StrokeNet interviewed mentor, Susan Cotter Marshall. Susan shares with readers her experience of being a mentor with The Stroke Network.
StrokeNet: When did you have your stroke? What kind was it?
Susan: I had a Subarachnoid Hemorrhage in my brainstem. It was on Ash Wednesday, Feb 21, 1996.
StrokeNet: When and how did you first find The Stroke Network?
Susan: I can’t remember when I found it; I found it by typing “stroke” into a search engine.
StrokeNet: When did you begin to mentor?
Susan: Maybe a month or two ago.
StrokeNet: What did you do first?
Susan: I visited the chat room and message boards; basically “jumping right in.”
StrokeNet: What are the ways you currently mentor?
Susan: I respond to all entries in the “Stroke Network” guestbook, and if I have anything to “say” I either post replies on the message boards or start my own.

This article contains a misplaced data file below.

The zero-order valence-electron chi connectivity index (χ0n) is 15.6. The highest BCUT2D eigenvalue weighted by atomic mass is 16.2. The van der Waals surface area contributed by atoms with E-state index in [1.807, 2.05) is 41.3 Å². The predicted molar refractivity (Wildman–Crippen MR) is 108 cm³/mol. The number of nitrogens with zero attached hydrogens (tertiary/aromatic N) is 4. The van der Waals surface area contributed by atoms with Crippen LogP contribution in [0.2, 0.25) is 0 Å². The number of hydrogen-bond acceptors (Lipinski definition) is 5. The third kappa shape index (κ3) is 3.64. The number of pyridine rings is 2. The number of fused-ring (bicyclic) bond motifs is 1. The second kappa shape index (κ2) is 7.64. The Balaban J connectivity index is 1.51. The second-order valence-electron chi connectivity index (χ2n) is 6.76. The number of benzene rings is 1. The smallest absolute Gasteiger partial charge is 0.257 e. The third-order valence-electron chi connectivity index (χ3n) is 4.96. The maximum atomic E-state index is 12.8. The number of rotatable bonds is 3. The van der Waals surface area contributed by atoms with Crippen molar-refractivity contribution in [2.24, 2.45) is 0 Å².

StrokeNet: How do you think mentoring is helpful to stroke survivors, caregivers and families?
Susan: Letting them know they’re not alone, that there are many of us who have similar, (and different) stroke experiences, and that we’re available to “listen”, offer support, friendship and understanding.
StrokeNet: How is mentoring helpful to you?
Susan: Mentoring is helpful to me because it reminds me I’m not alone, there are so many survivors. I can also give something back; maybe sharing some of my own reality can help someone, somehow.
StrokeNet: Is there anything you would like to add?
Susan: Having a stroke regardless of what kind, how severe, where it is etc., changes a person for life - the quintessential 360. If “being there” for someone helps them to understand what’s happened, I’ve been successful. (And I’ve helped myself too.)
Read Susan's Bio
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